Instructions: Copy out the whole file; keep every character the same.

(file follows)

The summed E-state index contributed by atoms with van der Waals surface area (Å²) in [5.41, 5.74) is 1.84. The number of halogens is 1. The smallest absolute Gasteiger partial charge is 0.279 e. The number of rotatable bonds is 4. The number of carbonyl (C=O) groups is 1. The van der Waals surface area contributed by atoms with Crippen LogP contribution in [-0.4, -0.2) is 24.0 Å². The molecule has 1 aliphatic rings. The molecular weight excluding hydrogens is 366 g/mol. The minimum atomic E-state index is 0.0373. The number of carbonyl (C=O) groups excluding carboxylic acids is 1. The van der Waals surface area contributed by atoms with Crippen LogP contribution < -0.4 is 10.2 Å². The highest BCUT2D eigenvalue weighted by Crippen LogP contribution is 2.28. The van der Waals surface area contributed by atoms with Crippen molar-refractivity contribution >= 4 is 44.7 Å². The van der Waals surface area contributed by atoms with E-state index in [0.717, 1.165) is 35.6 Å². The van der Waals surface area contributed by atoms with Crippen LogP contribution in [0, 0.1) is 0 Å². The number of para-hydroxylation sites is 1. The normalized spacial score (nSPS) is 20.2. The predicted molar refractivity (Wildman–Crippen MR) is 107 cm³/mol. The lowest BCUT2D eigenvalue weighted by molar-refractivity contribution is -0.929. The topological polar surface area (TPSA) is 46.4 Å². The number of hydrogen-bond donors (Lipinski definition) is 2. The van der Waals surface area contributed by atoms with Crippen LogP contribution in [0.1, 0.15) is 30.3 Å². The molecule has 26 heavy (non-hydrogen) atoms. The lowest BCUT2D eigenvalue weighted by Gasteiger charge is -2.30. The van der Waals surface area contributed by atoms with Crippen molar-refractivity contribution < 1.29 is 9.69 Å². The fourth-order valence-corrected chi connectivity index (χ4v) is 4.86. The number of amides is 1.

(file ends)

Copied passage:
The summed E-state index contributed by atoms with van der Waals surface area (Å²) in [5.41, 5.74) is 1.84. The number of halogens is 1. The smallest absolute Gasteiger partial charge is 0.279 e. The number of rotatable bonds is 4. The number of carbonyl (C=O) groups is 1. The van der Waals surface area contributed by atoms with Crippen LogP contribution in [-0.4, -0.2) is 24.0 Å². The molecule has 1 aliphatic rings. The molecular weight excluding hydrogens is 366 g/mol. The minimum atomic E-state index is 0.0373. The number of carbonyl (C=O) groups excluding carboxylic acids is 1. The van der Waals surface area contributed by atoms with Crippen LogP contribution < -0.4 is 10.2 Å². The highest BCUT2D eigenvalue weighted by Crippen LogP contribution is 2.28. The van der Waals surface area contributed by atoms with Crippen molar-refractivity contribution >= 4 is 44.7 Å². The van der Waals surface area contributed by atoms with E-state index in [0.717, 1.165) is 35.6 Å². The van der Waals surface area contributed by atoms with Crippen LogP contribution in [0, 0.1) is 0 Å². The number of para-hydroxylation sites is 1. The normalized spacial score (nSPS) is 20.2. The predicted molar refractivity (Wildman–Crippen MR) is 107 cm³/mol. The lowest BCUT2D eigenvalue weighted by molar-refractivity contribution is -0.929. The topological polar surface area (TPSA) is 46.4 Å². The number of hydrogen-bond donors (Lipinski definition) is 2. The van der Waals surface area contributed by atoms with Crippen LogP contribution in [0.1, 0.15) is 30.3 Å². The molecule has 26 heavy (non-hydrogen) atoms. The lowest BCUT2D eigenvalue weighted by Gasteiger charge is -2.30. The van der Waals surface area contributed by atoms with Crippen molar-refractivity contribution < 1.29 is 9.69 Å². The fourth-order valence-corrected chi connectivity index (χ4v) is 4.86. The number of amides is 1.